Ericsson lifts 5G builds with tower investments

LOS ANGELES—The tower business isn’t always the first thing associated with Ericsson, but it was front and center at the company’s booth during Mobile World Congress Los Angeles this week.

The booth featured a partial tower structure replete with various antennas hanging from the top and bona fide tower climbers wearing their protective work gear. The demo was meant to bring attention to the work Ericsson is doing in towers; the company employs more than 600 tower climbers in addition to other field teams to support its customers, working with companies like Crown Castle.  

In fact, Ericsson operates five Centers of Excellence located in Concord, California; Lewisville, Texas; Suwanee, Georgia; Bolingbrook, Illinois; and Piscataway, New Jersey. The facility in Lewisville is the newest and the largest; it’s more than 26,000 square feet. FCC Commissioner Brendan Carr was on hand when that center opened earlier this year.

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It's been a concerted effort at the company to grow its ranks. By the end of this year, Ericsson will have hundreds of new climbers ready to make a significant dent in the backlog of crews that are needed to deploy 5G equipment, according to Ericsson’s Paul Challoner, VP of network product solutions. After zoning permits are obtained, often the next big impediment to rolling out 5G equipment is having the skilled workers to do it.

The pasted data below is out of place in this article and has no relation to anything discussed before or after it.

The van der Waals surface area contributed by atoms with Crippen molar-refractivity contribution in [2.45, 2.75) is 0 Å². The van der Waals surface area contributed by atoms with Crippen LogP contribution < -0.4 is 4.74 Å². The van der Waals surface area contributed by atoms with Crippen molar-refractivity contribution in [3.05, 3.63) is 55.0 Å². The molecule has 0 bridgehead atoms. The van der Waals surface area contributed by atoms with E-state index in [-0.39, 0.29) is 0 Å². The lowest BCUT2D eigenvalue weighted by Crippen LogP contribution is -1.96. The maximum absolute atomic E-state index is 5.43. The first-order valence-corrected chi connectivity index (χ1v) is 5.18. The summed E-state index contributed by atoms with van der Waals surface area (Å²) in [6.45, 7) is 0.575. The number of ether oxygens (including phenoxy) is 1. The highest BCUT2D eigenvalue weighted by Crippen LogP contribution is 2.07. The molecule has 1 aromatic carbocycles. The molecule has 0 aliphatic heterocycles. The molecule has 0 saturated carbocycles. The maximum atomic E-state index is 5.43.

It’s a very specific skill and a demanding job, requiring workers to wear heavy gear while they climb sometimes hundreds of feet into the air risking their lives. Ericsson is a member of the National Association of Tower Erectors (NATE). 

Ericsson has employed internal tower climbers for a number of years, but in the past three+ years, it has expanded greatly in the build space, which refers to putting in new equipment where there wasn’t any previously, according to Steve Clinton, network build and operator manager, who was hosting guests at the booth. 

Newer to the scene are drones used in both construction and maintenance efforts, with machine learning also part of efforts to improve safety and service.

Whereas in the past Ericsson would rely on others to provide information about what’s already on an existing tower, the accuracy of which was iffy, it can now send a single crew member out with a drone to get the data and a clearer picture of what’s on a tower before they climb. And that’s been a big advantage.